Early adopters are already bringing 3D printers into their homes. Even the Chicago Public Library boasts one. But according to Steele, if you want to operate one, you’d better be capable of building one. “This is a robot with a lot of moving parts that all need service…Unless you’re capable of building a printer, don’t own one…Low-end models melt plastic and that causes bad things in the air—similar to smoking plus hydrogen cyanide…Filtration and a lot more research is needed.” The message is clear: Don’t try this at home—this is for professionals. But don’t despair. Steele suggests that you bring your project to a service provider that keeps up their own printers and takes jobs on contract. Dozens of these exist in Illinois alone.
3D is huge for restoration. Jay Leno, prints hard-to-find parts for his antique cars.
Tiffany and other jewelers are already using it to reduce inventory and create product. But it also brings fear to the industry. It’s now possible to design and produce wedding rings to the match each happy couple’s whim. How many jewelers can afford the equipment?
A high-end laser sintering machine can print within tolerances of 100 microns and produce stronger parts than traditional manufacturing. Such machines cost from $250K to over $1M. Low-end machines can be had for under $5K but their utility is nowhere near the high-end equipment. There’s an active government initiative to create an invent space with less expensive machines.
Who Knows the Technology?
According to Steele, “By and large, the general public knows nothing about it. You actually have to make something to understand the process. The purpose of THE 3D PRINTER EXPERIENCE is education. That’s how to get mass adoption. Education is the least profitable but the most important.”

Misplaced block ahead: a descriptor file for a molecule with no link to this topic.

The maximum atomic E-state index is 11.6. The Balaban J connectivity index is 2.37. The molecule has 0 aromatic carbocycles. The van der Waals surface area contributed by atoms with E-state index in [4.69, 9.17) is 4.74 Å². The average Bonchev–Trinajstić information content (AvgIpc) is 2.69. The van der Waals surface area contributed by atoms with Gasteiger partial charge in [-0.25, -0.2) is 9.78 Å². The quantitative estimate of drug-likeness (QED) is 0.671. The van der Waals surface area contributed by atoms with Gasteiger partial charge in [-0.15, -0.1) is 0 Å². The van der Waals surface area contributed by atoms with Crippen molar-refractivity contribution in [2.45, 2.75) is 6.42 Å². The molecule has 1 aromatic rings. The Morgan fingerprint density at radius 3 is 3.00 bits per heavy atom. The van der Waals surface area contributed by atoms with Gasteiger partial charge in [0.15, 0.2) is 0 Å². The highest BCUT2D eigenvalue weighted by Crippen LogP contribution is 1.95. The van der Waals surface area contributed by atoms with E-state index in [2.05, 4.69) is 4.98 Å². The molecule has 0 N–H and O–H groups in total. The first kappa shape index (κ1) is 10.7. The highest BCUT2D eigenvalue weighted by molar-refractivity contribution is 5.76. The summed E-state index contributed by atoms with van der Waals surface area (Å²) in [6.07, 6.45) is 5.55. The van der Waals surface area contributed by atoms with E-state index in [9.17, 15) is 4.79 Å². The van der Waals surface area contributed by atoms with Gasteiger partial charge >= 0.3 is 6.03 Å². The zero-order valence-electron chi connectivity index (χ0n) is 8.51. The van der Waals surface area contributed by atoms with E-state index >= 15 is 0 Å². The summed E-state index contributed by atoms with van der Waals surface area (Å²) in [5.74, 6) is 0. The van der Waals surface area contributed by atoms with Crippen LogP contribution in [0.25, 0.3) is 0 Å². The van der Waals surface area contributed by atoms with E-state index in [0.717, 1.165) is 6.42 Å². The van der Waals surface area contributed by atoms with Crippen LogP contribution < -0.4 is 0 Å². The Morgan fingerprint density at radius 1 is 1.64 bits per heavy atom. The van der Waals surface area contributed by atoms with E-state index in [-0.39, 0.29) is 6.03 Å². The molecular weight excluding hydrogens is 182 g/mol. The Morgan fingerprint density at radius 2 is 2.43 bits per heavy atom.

During his talk, Dr. Vasquez shows a video of Markus Kayser, an artist who built his own 3D printer for a few thousand dollars. In the Egyptian desert, he used the sun and a huge Fresnel lens in place of a laser. For material, he took what he found—the plentiful and entirely free sand of the desert. Kayser’s video is posted below as well as his talk at TEDx.
One of the great things about the MIT Enterprise Forum is the chance to meet extraordinary people. It turns out that a thriving community exists just for the love of creation—creation of the complex products only possible with 3D printers. These are the hackers. Hackers are the early adopters.
I talked at length with Keith Earl Weber II of DRAGON R&D. He uses 3D printers for research and his company takes in jobs. This could be a way to get your project off the ground.
I came across a video that demonstrates the practical potential of this technology with great clarity. It’s from an individual that goes by the internet handle of Barnacules Nerdgasm, but don’t let that deter you. His video is posted below.
So, are you ready for a 3D world? Check out The 3D Printer Experience and find out.
Contact Keith Earl Weber II – Kewiiq2@gmail.com
THE 3D PRINTER EXPERIENCE
Our speaker, Julie Friedman-Steele
A hacker prints a transmission.
First example of a triple gear, as shown at tonight’s event.
Homemade printer using the sun and sand to create products, as shown at event.
MARKUS KAYSER AT TEDx
Photo credits – You Tube, The 3D Printer Experience, 3D Printing Reports, Julie Friedman Steele, Mike Vasquez PhD, Markus Kayser, Henry Segerman, Barnacules Nerdgasm,